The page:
The latest issue of Ada: A Journal of Gender, New Media, and Technology includes an article by Anna Lauren Hoffman (University of California, Berkeley) and Raina Bloom (University of Wisconsin, Madison) that examines the Google Books project “using the gendered history of librarianship” as a critical lens. The full abstract is reproduced below.
Hoffman, Lauren, and Raina Bloom. “Digitizing Books, Obscuring Women’s Work: Google Books, Librarians, and Ideologies of Access.” Ada: A Journal of Gender, New Media, and Technology no. 9 (2016).
From a broad historical and cultural standpoint, Google Books concerns the imposition of ideals of technological rationality and efficiency typical of search engine technology onto entire collections of recorded human knowledge. As a large-scale information infrastructure, it radically reorganizes relations between the technologies, institutions, and individuals that work to preserve, organize, and make available the world’s library collections. These activities have historically involved a wide range of actors, chief among them librarians. Here, the authors challenge the dominant narrative of Google Books and the ideology of access it embodies by surfacing an alternative account that foregrounds the gendered history of librarianship. In doing so, the authors identify a different way to consider and perform the notion of access to information, one that carefully considers the ways in which education, service, and community are absent from Google’s ideology of access and what we stand to lose through failing to note their absence.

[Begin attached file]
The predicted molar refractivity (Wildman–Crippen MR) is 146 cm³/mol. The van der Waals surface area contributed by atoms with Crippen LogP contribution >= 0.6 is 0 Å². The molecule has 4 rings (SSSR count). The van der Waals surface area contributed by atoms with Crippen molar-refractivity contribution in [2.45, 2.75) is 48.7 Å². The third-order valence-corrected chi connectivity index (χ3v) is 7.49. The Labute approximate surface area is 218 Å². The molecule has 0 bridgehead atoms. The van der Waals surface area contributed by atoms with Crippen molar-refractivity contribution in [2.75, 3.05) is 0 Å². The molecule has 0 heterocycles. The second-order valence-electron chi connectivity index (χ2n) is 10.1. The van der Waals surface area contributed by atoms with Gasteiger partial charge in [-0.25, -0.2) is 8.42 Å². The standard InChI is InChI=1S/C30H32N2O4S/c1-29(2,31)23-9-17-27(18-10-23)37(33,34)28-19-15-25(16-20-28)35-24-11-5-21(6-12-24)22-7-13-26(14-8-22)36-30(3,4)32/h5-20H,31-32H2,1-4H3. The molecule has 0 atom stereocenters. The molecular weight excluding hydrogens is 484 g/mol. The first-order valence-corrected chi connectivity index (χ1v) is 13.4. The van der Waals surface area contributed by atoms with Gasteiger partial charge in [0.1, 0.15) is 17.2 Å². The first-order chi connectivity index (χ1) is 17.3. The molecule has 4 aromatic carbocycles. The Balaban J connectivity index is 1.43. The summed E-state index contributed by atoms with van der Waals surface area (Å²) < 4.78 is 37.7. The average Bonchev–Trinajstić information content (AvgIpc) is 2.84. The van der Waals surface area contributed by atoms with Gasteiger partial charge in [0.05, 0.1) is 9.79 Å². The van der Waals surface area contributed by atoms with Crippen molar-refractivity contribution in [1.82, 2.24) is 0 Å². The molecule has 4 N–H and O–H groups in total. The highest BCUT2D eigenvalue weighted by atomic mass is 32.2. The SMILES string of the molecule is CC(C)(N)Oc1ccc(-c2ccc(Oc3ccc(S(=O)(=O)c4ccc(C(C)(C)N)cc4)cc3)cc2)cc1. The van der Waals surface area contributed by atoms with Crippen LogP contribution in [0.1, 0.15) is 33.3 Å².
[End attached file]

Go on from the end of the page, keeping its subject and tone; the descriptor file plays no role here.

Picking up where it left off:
This post was produced through a cooperation between Caroline Barratt, Megan Browndorf, Melanie Hubbard, Hillary A. H. Richardson, and Bobby Smiley (Editors-at-large for the week), Roxanne Shirazi (Editor for the week), Sarah Potvin (Site Editor), and Caitlin Christian-Lamb, Caro Pinto and Patrick Williams (dh+lib Review Editors).